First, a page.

The report claims that “since 2010 prescription drug spending has increased 10 percent annually for Blue Cross and Blue Shield (BCBS)members since 2010, an overall rise of 73 percent.This upward trend is due to a small fraction of emerging, patented drugs with rapid uptake and large year-over-year price increases that are more than offsetting the continued growth in utilization of lower-cost generic drugs.
These higher costs are being incurred by consumers and payers alike; while consumer out-of-pocket costs have risen just three percent annually for prescription drugs in total, they have risen 18 percent annually for patented drugs.”
You might wonder how it is possible for consumer out of pocket costs to rise 3 percent annually if the increase in patented drug spending has increased 18 percent? Is it because health plans are sucking up the difference in cost for our sake? A closer look at the findings suggests answers.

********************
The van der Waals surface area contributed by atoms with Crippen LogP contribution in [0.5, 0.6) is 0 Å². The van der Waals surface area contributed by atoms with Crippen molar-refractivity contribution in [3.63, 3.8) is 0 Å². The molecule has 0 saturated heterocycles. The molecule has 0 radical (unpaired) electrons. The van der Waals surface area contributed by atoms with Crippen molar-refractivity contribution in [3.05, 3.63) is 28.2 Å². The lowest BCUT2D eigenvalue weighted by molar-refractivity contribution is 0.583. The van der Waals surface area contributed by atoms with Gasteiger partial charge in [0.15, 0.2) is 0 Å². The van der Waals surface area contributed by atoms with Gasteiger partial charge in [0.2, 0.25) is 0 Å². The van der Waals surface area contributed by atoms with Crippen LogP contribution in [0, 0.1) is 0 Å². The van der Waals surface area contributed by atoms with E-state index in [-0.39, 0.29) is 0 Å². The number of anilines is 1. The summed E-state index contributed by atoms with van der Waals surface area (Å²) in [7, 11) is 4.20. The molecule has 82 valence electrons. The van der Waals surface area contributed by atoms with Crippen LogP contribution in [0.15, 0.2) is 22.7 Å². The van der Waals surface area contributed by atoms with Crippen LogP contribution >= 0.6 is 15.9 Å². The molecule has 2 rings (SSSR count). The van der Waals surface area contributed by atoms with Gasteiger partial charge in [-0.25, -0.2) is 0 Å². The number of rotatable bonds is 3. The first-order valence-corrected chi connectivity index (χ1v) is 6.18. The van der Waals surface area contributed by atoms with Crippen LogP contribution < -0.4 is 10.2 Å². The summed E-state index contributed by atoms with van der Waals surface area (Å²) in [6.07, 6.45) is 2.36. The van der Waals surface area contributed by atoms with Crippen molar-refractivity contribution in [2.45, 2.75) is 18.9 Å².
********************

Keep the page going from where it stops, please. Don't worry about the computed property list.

1 BCBS compared apples – the average increase in out of pocket costs – which includes the increase in the use of generic drugs – to oranges, namely the pre-rebate increase in spending on drugs for Hepatitis C, autoimmune diseases and cancer for less than 1 percent of chronically ill patients. Indeed, the BCBS ‘study’ acknowledges that the drug spending data they use is pre-rebate. But let’s stick with sticker prices for now and ask: how does the increase in the use of a small number of new medicines affect drug spending and total health expenditures.